Intro to Top 5 Marketing Tips for Plaintiff's Lawyers

Wow! Great stuff in the works today. A number of very talented marketing consultants agreed to help with the Top 5 list. I’m honored that so many talented people would share their knowledge with us. In alphabetical order, the contributors are:

Thank you, everyone. Thanks for sharing this information with me and my readers. What a wonderful Top 5.

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The 'Be Attitudes' for Plaintiff Attorneys by Bruce Allen

Bruce Allen is the author of the Marketing Catalyst Blog.  Bruce has been a top marketing consultant for over 20 years, with his own consulting practice and also inhouse at law firms and consulting firms. On with Bruce’s advice:

  1. Be Real – Plaintiff attorneys are in the business of first impressions. You are measured by opposing counsel, by juries, judges, recorders, reporters, and most importantly, prospective clients. If you try to be something you are not, you will be found out, and that never works for you. You can try to be too slick, too folksy, too intellectual, too connected... whatever. If it’s not you. Don’t do it.
    Your marketing materials, the words you use, the advertisements you place, have to match your personality. The first impression that counts is when someone meets you face to face. If your how you represent yourself in print or word doesn’t match who they meet, you lose. Be real. Be yourself
  2. Be A Story Teller – Every client you represent has a story. It’s probably a good story… and people love to read a good story. When you make connections with the media don’t tell them about what you’re doing; tell them the stories of your clients. Don’t talk about how you’ll bring them justice; talk about how they haven’t had any. To be the most visible point at someone else and the attention will come back to you.
  3. Be The Expert – Keep narrowing the type of cases you represent until you become the biggest name in that segment. It is a lot easier to aim your marketing 1% of the market than 50%, or %100.
  4. Be Visible – Become an advocate. Support causes that will bring reward to the clients you represent. Become a mentor to other attorneys on their way up and you’ll benefit from the referrals. Advertise about the success of your clients, not the success of your practice. Get a PR agency to place you on podiums and get you quoted in news stories. And most of all, be accessible to your clients when they need you. Clients talk about who they see, so it better be you.
  5. Be Caring – In the heart of every client you represent is at least a little fear. Probably a lot of fear. There is nothing more powerful than the word-of-mouth from someone that is a true believer. To make them a true believer in you, you’ll need to care about what happens to them.
    When it comes to marketing a plaintiff practice it would be easy to simply run through all of the basics of marketing, but that could not be nearly enough. A plaintiff attorney WILL live and die (professionally) by their ability to connect with people and quickly earn trust. Do not ever believe that ‘marketing’ can make you anything you are not.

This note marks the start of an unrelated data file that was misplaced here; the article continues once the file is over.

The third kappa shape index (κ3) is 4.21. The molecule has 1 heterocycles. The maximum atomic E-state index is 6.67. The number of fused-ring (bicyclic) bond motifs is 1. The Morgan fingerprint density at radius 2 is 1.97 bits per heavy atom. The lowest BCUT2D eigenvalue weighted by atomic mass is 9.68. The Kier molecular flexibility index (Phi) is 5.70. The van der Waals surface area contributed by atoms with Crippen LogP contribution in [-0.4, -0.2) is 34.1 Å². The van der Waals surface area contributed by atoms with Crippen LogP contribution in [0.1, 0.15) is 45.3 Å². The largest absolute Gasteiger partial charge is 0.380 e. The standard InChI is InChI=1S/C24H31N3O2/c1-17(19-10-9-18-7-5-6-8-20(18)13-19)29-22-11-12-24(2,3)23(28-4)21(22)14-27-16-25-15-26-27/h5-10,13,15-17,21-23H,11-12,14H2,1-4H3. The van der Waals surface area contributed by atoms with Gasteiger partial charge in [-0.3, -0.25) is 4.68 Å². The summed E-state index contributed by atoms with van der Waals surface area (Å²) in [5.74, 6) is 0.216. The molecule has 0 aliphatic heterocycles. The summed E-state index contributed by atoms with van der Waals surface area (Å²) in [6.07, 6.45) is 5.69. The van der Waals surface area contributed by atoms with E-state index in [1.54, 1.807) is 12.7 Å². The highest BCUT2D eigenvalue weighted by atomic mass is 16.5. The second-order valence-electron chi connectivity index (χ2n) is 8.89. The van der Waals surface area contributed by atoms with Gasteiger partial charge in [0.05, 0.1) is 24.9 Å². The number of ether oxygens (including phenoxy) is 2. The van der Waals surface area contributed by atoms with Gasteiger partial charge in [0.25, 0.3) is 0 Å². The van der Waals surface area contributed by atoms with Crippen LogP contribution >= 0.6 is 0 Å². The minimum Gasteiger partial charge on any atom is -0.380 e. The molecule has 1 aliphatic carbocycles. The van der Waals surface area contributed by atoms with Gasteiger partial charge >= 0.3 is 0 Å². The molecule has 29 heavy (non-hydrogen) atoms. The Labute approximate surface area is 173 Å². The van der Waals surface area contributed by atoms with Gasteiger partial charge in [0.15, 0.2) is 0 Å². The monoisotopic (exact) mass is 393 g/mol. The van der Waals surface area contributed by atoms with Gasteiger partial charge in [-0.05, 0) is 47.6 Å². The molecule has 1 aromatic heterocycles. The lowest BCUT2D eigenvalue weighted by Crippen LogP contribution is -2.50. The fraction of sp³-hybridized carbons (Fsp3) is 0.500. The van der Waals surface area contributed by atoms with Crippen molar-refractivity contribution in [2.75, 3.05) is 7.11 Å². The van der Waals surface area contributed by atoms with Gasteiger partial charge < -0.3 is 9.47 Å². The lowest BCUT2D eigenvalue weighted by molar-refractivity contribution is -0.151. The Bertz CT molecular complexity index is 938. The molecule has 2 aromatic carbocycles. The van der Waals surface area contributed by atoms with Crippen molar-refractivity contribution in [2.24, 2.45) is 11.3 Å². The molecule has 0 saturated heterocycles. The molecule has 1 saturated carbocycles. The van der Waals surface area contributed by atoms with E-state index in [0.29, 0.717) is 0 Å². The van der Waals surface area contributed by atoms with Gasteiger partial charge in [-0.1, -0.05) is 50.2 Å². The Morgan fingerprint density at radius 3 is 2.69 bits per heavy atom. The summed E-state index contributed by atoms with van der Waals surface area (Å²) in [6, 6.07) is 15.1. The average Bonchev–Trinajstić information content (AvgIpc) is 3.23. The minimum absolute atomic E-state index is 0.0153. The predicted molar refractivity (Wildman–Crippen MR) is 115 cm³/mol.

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Tips for Marketing a Plaintiff's Personal Injury Practice from Larry Bodine

These tips come courtesy of Larry Bodine. Larry Bodine produces the Law Marketing Portal and also is the author of Larry Bodine’s Professional Marketing Blog. When I asked for some tips, Larry graciously allowed me to reprint an article he had already published on the subject. The original article Marketing a Plaintiff's Personal Injury Practice was originally published in the Law Marketing Portal on May 16, 2004.

Larry produces the Professional Marketing of North America newsletter which you can sign up for here.  Larry has been the  Editor and Publisher of the American Bar Association Journal, the National Law Journal, Lawyers Alert (which was renamed Lawyers Weekly) among other news publications. Here is Larry’s article:

Marketing a Plaintiff's Personal Injury Practice

From: Larry Bodine

What are some good tactics that a plaintiff's personal injury lawyer can use to market his services?

Clearly, he and his firm benefit by having aggressive media relations -- they know that getting on the 6 o'clock news gets them new business. But beyond that -- what works? He describes marketing for plaintiff lawyers as "you need to be there when lighting strikes." Marketing that appeals to a business client doesn't fit because he's seeking consumer clients -- people who have catastrophic injuries.

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5 Marketing Tips for Plaintiff's Attorneys from Andy Havens

Andy Havens is a marketing consultant and is the author of  the entertaining and informative Andy Haven’s legal marketing blog. Andy is a regular contributor to LLRX. Andy’s company is SaneStorm, which provides a free consultation to determine how they can help you.

  1. No marketing without goals: If you're doing stuff just to do stuff, cut it out. If you're doing something because your competition is doing it, I
    can pretty much guarantee that they don't know why they're doing it, so cut it out. You're better off spending the money on employee bonuses. Seriously, if you don't have a very good reason for a marketing program, you may in fact be doing more harm than good.